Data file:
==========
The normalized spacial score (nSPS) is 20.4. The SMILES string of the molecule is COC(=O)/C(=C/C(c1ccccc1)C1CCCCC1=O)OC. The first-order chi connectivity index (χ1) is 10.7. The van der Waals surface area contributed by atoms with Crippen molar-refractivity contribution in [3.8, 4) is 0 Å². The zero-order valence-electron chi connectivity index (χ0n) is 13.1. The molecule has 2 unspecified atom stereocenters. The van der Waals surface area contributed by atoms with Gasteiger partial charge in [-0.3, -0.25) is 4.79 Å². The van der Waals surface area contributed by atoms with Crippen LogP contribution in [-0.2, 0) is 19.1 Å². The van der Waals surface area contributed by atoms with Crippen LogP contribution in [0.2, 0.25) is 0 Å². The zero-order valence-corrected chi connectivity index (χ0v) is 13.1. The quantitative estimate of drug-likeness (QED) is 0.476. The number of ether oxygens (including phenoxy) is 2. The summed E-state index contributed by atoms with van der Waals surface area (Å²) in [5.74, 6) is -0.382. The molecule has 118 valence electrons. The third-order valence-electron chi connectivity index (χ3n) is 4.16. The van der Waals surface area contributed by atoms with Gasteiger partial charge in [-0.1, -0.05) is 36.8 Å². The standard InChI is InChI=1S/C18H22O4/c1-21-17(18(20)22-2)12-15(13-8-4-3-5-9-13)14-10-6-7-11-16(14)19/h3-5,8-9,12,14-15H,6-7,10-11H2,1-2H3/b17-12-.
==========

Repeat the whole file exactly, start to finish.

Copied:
The normalized spacial score (nSPS) is 20.4. The SMILES string of the molecule is COC(=O)/C(=C/C(c1ccccc1)C1CCCCC1=O)OC. The first-order chi connectivity index (χ1) is 10.7. The van der Waals surface area contributed by atoms with Crippen molar-refractivity contribution in [3.8, 4) is 0 Å². The zero-order valence-electron chi connectivity index (χ0n) is 13.1. The molecule has 2 unspecified atom stereocenters. The van der Waals surface area contributed by atoms with Gasteiger partial charge in [-0.3, -0.25) is 4.79 Å². The van der Waals surface area contributed by atoms with Crippen LogP contribution in [-0.2, 0) is 19.1 Å². The van der Waals surface area contributed by atoms with Crippen LogP contribution in [0.2, 0.25) is 0 Å². The zero-order valence-corrected chi connectivity index (χ0v) is 13.1. The quantitative estimate of drug-likeness (QED) is 0.476. The number of ether oxygens (including phenoxy) is 2. The summed E-state index contributed by atoms with van der Waals surface area (Å²) in [5.74, 6) is -0.382. The molecule has 118 valence electrons. The third-order valence-electron chi connectivity index (χ3n) is 4.16. The van der Waals surface area contributed by atoms with Gasteiger partial charge in [-0.1, -0.05) is 36.8 Å². The standard InChI is InChI=1S/C18H22O4/c1-21-17(18(20)22-2)12-15(13-8-4-3-5-9-13)14-10-6-7-11-16(14)19/h3-5,8-9,12,14-15H,6-7,10-11H2,1-2H3/b17-12-.